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Cyber Liability Insurance is one of the fastest growing insurance products on the market today. While the product has been around for a number of years it has only recently starting to gain traction amongst IT and security professionals after a number of high-profile security breaches and the incoming General Data Protection Regulation, which will only see this market expand further.

If Cyber Insurance is the next addition to your service portfolio, or even a current product on your portfolio you need more understanding of the potential risks that a loss across a technology, sector or specific company may bring. Failing to fully understand your client’s risk either makes the policy too expensive, or makes you negligent, so which is it to be?

The challenge is that currently, there’s little market intelligence available to help you quantify the risk to your client’s infrastructure, their business or their clients. In fact there isn’t really anything that can genuinely help you understand the risk associated with a specific type of technology your client employs, or the latest threats to the industry sector in which they operate.

Likewise, there’s no model that helps you predict what or where the next breach might be, or to understand the financial impact to the insured’s business. So what can you do?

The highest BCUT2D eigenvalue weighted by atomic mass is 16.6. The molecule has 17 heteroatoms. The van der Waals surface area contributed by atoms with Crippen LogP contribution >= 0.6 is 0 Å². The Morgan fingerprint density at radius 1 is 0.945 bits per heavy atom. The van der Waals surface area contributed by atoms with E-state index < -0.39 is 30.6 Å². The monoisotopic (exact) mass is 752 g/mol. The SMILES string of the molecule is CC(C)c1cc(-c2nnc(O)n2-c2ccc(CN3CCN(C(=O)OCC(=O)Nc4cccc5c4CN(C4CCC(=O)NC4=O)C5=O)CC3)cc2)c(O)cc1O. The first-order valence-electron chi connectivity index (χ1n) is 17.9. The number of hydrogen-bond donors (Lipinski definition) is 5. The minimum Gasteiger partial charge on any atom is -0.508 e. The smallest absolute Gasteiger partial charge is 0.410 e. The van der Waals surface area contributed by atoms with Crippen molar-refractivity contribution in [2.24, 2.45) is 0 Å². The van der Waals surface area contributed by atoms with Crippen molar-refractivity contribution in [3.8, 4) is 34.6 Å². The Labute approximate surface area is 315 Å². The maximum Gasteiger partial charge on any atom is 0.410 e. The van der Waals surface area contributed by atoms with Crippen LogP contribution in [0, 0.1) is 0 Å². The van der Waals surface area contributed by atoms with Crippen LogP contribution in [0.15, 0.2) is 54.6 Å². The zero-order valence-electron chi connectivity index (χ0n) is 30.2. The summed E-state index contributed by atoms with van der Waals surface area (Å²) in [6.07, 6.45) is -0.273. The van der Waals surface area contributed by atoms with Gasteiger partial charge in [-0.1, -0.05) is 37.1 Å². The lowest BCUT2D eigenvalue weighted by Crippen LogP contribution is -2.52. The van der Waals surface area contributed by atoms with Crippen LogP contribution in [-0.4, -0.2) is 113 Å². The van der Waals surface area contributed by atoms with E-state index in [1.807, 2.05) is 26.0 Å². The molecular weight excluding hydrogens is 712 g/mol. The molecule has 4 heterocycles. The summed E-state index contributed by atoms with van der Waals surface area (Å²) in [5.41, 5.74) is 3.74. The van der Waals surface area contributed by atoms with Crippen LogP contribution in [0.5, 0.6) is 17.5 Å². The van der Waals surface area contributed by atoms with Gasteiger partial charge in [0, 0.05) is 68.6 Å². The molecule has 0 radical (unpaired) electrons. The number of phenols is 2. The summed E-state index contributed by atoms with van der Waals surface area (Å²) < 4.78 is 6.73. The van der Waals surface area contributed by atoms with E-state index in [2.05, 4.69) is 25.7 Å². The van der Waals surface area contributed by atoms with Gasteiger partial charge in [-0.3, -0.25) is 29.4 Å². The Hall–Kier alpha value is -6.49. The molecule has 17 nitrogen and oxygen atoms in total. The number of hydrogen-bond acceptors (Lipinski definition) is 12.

A Moving Target?

Given there is never likely to be a claim database that can help predict risk with a high degree of granularity (at least not reliably), like most of these kind of things, it is the human factor that takes away the majority of the predictability.

With the attack surface of organisations’ infrastructure continually changing, using past claim data as a means for predicting the future of cyber risk is the equivalent of trying to use a spoon to dig the next Channel Tunnel – you’re not going to get anywhere fast and by the time you get there, the UK might have left the EU.

This constant evolution of threats has created a latent need for continually monitoring a client’s exposure to risk, aligning this with changing threat profile and vulnerability exposure. Alongside these should sit factors such as geographic location, industry sector and technology type, and finally score each element against every other business connected to the internet– whether they’re on your books or not.

Applying a capability such as risk alerting, which helps inform your target market segment on a daily or hourly basis, creating awareness of risk change and potential claim aggregation scenarios is now a distinct possibility. And being able to accurately price based on all of these factors is both tangible and scalable.

Remodeling Insurance Risk

This model will soon become commonplace for the insurance sector. This type of analysis is already applied to other markets, giving organisations a real-time view of where they should improve their security and how best to invest scarce budget to achieve the biggest return – i.e. a robust, offensive security posture.

Entire market sectors and the infrastructure of whole nations have already been mapped out, providing an accurate and up-to-the-minute view of these rankings to CIOs and security chiefs, with the same framework now in place to fuel the cyber insurance market.

Ultimately this new model enables both insurance providers and their respective IT departments to better understand new trends in vulnerability exploitation and accurately predict how they could impact their organisations in an interconnected cyber insurance marketplace.

Pete Shoard, chief architect at cybersecurity service provider, SecureData

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